Keeping a campaign promise, President Joe Biden has reopened enrollment for health coverage under the Affordable Care Act on healthcare.gov — and states that run their own health insurance marketplaces followed suit. At the same time, the Biden administration is moving to revoke the Trump administration’s permission for states to impose work requirements for some adults on the Medicaid health insurance program. Alice Miranda Ollstein of Politico, Kimberly Leonard of Business Insider and Rachel Cohrs of Stat join KHN’s Julie Rovner to discuss these issues and more. Also, Rovner interviews medical student Inam Sakinah, president of the new group Future Doctors in Politics.
Several large business groups, including health industry organizations, are cutting off contributions to Republicans who voted against the certification of Joe Biden’s election even after riots shut down the Capitol on Jan. 6. Meanwhile, the outgoing Trump administration not only approved a Medicaid block grant for Tennessee, but also made it difficult for the incoming Biden administration to undo. Joanne Kenen of Politico, Margot Sanger-Katz of The New York Times and Kimberly Leonard of Business Insider join KHN’s Julie Rovner to discuss these issues and more. Plus, Rovner interviews KHN’s Victoria Knight about the latest KHN-NPR “Bill of the Month” episode.
Democratic victories in two runoff elections in Georgia will give Democrats control of the Senate starting Jan. 20, which means they will be in charge of both houses of Congress and the White House for the first time since 2010. Meanwhile, covid continues to run rampant while vaccine distribution lags. Alice Miranda Ollstein of Politico, Anna Edney of Bloomberg News and Mary Ellen McIntire of CQ Roll Call join KHN’s Julie Rovner to discuss these issues and more. Plus, for extra credit, the panelists recommend their favorite health policy stories of the week they think you should read, too.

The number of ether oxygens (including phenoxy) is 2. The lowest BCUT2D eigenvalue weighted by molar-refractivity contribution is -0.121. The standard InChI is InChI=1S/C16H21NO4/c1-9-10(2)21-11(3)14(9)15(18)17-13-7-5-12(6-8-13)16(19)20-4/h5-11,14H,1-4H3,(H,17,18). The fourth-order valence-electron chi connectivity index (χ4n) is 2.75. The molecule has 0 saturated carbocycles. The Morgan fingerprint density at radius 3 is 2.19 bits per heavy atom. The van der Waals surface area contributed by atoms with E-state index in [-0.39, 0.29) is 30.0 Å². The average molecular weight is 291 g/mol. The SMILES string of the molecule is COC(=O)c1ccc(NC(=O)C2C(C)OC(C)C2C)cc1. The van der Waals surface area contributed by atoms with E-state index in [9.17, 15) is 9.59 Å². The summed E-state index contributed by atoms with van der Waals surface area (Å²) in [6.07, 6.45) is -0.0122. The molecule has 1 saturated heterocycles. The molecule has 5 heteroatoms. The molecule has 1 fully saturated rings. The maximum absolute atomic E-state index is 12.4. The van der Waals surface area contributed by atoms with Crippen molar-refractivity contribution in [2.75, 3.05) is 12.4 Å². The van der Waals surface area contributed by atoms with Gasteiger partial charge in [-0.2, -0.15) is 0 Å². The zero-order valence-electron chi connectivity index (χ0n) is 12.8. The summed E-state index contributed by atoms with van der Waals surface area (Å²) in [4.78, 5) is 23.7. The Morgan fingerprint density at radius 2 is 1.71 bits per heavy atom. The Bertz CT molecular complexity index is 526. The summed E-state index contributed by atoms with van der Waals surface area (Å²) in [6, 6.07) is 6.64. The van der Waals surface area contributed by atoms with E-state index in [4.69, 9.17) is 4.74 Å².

Pennsylvania and New Jersey are leaving the federal marketplace this fall to save money and will start their own insurance exchanges. Kentucky, New Mexico, Virginia and Maine are looking to join them in 2021 or beyond.
A review by KHN and the Associated Press finds at least 49 state and local public health leaders have resigned, retired or been fired since April across 23 states. One of the latest departures came Sunday, when California’s public health director was ousted.
Under pressure from organizations representing doctors, nurses, hospitals and other care providers, a handful of states are offering them protections from civil lawsuits over medical treatment.
Here’s a sampling of recent fact checks related to some of the health care claims made during President Donald Trump’s Feb. 4 State of the Union speech.
A legislative compromise on how to curb unexpected out-of-network medical bills has made recent progress. But many insiders expect work to continue into 2020.
Nearly 8 in 10 Americans say the cost of prescription drugs is unreasonable, but the odds look grim for Congress to pass significant pricing legislation this year.
“Medicare for America” seeks to avoid some of the predictable obstacles of a full-blown expansion of Medicare. Can it survive the politics of health reform?